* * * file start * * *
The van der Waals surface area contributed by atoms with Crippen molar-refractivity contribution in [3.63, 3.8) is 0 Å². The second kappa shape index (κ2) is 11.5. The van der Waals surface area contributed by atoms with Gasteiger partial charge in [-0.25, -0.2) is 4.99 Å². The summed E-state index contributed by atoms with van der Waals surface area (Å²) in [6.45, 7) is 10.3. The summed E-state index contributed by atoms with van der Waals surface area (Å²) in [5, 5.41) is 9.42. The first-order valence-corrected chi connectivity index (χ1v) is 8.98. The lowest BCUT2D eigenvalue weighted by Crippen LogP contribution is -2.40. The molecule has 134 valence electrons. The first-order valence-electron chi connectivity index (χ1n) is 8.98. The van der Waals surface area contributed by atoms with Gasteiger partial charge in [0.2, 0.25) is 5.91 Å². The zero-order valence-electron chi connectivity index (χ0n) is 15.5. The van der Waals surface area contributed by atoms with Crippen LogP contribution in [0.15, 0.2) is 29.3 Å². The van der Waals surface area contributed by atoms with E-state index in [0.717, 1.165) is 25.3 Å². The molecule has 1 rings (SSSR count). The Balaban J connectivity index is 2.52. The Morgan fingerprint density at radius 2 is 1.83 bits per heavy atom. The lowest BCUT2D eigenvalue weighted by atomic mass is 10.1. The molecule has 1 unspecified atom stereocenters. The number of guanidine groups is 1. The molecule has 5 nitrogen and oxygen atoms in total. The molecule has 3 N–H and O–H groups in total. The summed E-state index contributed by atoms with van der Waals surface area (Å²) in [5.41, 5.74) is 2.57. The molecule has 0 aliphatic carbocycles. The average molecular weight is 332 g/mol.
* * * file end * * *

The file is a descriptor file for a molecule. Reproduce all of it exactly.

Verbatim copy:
The van der Waals surface area contributed by atoms with Crippen molar-refractivity contribution in [3.63, 3.8) is 0 Å². The second kappa shape index (κ2) is 11.5. The van der Waals surface area contributed by atoms with Gasteiger partial charge in [-0.25, -0.2) is 4.99 Å². The summed E-state index contributed by atoms with van der Waals surface area (Å²) in [6.45, 7) is 10.3. The summed E-state index contributed by atoms with van der Waals surface area (Å²) in [5, 5.41) is 9.42. The first-order valence-corrected chi connectivity index (χ1v) is 8.98. The lowest BCUT2D eigenvalue weighted by Crippen LogP contribution is -2.40. The molecule has 134 valence electrons. The first-order valence-electron chi connectivity index (χ1n) is 8.98. The van der Waals surface area contributed by atoms with Gasteiger partial charge in [0.2, 0.25) is 5.91 Å². The zero-order valence-electron chi connectivity index (χ0n) is 15.5. The van der Waals surface area contributed by atoms with Crippen LogP contribution in [0.15, 0.2) is 29.3 Å². The van der Waals surface area contributed by atoms with E-state index in [0.717, 1.165) is 25.3 Å². The molecule has 1 rings (SSSR count). The Balaban J connectivity index is 2.52. The Morgan fingerprint density at radius 2 is 1.83 bits per heavy atom. The lowest BCUT2D eigenvalue weighted by atomic mass is 10.1. The molecule has 1 unspecified atom stereocenters. The number of guanidine groups is 1. The molecule has 5 nitrogen and oxygen atoms in total. The molecule has 3 N–H and O–H groups in total. The summed E-state index contributed by atoms with van der Waals surface area (Å²) in [5.41, 5.74) is 2.57. The molecule has 0 aliphatic carbocycles. The average molecular weight is 332 g/mol.